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Willmar's towers meeting financial goals

WILLMAR -- Willmar began burning coal in 1895 to produce electricity.

More than a century later, one certainty exists: The price of coal will continue to climb.

At some point in the not too distant future the cost of producing electricity from coal is projected to rise above the cost for producing it from wind, according to Jon Folkedahl, engineering consultant for the Willmar Municipal Utilities wind project.

Willmar's wind towers are living up to expectations, Folkedahl told attendees at the Utility-Scale wind energy forum held Nov. 23 in Olivia. The two wind towers were dedicated in 2009. They will produce electricity for decades to come with a "free'' source of energy, as compared to ever rising costs for coal.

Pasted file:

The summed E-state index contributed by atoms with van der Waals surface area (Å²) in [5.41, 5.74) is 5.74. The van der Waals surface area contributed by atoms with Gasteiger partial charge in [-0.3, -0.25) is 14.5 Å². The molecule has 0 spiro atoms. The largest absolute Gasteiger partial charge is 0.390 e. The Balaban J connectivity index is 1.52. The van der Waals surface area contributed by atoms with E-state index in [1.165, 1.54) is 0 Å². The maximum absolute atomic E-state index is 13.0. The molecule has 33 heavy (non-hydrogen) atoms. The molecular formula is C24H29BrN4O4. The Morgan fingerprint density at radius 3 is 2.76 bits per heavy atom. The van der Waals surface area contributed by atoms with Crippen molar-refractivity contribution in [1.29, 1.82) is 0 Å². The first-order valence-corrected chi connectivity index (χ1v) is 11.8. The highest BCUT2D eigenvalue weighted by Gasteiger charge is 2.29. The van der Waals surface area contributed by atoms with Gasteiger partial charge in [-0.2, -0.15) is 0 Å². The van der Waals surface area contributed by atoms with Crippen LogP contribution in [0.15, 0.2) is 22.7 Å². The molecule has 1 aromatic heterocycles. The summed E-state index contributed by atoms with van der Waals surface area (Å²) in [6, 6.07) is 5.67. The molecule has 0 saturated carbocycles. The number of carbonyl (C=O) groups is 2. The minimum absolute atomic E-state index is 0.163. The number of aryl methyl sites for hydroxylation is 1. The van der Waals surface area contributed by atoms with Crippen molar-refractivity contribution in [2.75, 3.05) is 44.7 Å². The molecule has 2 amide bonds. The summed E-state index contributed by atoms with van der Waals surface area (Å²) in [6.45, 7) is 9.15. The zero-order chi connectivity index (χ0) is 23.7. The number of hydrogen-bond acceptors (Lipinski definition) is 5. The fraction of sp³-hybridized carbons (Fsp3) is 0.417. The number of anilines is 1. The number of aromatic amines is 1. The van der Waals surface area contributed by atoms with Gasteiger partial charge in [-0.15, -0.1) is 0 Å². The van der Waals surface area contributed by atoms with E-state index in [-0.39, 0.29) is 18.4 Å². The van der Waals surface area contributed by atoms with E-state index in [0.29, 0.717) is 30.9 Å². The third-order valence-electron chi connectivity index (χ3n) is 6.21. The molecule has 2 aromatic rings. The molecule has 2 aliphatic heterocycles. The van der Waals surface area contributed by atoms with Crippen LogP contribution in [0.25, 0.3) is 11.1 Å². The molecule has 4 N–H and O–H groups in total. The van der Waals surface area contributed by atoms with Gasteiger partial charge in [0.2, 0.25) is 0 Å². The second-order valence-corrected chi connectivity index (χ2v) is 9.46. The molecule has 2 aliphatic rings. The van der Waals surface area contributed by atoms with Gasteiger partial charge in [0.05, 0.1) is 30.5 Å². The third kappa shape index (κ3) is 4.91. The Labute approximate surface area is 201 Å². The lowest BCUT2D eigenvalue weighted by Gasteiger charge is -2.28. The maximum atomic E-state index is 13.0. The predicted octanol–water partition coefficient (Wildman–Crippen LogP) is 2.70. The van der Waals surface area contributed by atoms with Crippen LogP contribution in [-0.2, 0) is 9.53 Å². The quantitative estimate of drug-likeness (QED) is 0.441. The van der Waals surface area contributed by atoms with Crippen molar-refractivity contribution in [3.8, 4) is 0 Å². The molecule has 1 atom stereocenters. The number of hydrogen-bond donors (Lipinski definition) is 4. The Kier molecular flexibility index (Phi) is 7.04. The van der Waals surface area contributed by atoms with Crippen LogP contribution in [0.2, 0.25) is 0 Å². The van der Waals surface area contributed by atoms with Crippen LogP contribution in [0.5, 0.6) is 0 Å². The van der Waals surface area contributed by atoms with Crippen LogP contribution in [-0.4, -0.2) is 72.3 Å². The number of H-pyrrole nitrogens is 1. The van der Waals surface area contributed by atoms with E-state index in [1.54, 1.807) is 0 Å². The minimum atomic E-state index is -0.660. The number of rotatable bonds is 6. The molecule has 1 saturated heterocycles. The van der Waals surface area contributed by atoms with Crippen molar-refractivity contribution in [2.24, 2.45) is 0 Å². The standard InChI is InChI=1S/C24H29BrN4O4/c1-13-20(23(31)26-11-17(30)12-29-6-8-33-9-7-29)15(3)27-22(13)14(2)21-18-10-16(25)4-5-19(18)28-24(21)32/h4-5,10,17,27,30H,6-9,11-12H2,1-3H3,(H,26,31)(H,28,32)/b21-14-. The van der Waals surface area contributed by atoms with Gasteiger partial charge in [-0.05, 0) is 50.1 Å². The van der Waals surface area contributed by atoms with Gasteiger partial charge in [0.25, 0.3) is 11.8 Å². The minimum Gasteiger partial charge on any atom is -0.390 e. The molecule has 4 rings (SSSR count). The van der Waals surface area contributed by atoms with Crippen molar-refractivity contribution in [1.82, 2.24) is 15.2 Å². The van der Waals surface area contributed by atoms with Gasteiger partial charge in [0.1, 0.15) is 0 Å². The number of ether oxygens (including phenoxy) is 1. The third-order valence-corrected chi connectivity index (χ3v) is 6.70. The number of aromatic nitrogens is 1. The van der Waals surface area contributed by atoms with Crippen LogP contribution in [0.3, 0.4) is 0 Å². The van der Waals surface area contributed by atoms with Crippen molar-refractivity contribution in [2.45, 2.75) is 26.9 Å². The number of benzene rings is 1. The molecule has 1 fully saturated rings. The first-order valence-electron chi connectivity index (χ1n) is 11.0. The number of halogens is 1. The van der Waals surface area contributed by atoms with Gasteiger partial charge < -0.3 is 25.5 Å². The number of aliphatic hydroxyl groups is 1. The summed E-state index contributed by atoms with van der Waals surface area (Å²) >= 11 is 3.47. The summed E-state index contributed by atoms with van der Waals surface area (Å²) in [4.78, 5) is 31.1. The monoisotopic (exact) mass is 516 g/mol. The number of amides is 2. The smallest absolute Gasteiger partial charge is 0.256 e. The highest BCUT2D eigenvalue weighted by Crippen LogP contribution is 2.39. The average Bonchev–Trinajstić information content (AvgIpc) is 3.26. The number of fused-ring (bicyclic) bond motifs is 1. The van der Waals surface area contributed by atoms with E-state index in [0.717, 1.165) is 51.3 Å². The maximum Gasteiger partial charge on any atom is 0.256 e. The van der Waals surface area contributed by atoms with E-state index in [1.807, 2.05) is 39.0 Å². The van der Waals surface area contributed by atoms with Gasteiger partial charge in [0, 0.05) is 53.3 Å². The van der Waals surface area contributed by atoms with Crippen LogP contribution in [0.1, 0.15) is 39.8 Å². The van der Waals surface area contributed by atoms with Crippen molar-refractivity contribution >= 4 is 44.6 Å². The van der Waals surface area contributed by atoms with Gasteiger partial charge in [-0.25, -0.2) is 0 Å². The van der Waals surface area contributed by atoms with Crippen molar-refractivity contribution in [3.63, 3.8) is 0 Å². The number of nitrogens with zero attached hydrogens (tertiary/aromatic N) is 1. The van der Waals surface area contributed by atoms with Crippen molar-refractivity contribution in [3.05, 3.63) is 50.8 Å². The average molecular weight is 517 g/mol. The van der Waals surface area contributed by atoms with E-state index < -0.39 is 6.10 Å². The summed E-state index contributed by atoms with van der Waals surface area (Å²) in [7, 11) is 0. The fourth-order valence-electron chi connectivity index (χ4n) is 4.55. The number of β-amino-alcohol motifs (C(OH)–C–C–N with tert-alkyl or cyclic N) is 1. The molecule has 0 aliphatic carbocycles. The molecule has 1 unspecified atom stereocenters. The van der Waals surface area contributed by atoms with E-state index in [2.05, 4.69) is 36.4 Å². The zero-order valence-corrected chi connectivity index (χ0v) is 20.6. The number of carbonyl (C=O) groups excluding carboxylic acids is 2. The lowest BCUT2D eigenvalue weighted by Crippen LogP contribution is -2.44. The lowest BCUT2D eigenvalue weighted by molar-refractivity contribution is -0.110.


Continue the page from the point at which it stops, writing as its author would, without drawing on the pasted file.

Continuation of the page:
Folkedahl said earlier calculations projected that the wind towers would produce electricity at an average, net present cost of 5.6 cents per kilowatt hour over a 20-year period.

Now that hard data is available, the numbers don't appear quite as rosy, but they are still favorable, according to Folkedahl. He estimates the average, net present cost will be closer to 6 cents per kilowatt hour.

Tom Cherveny

Tom Cherveny is a regional and outdoor reporter with the West Central Tribune in Willmar, MN.

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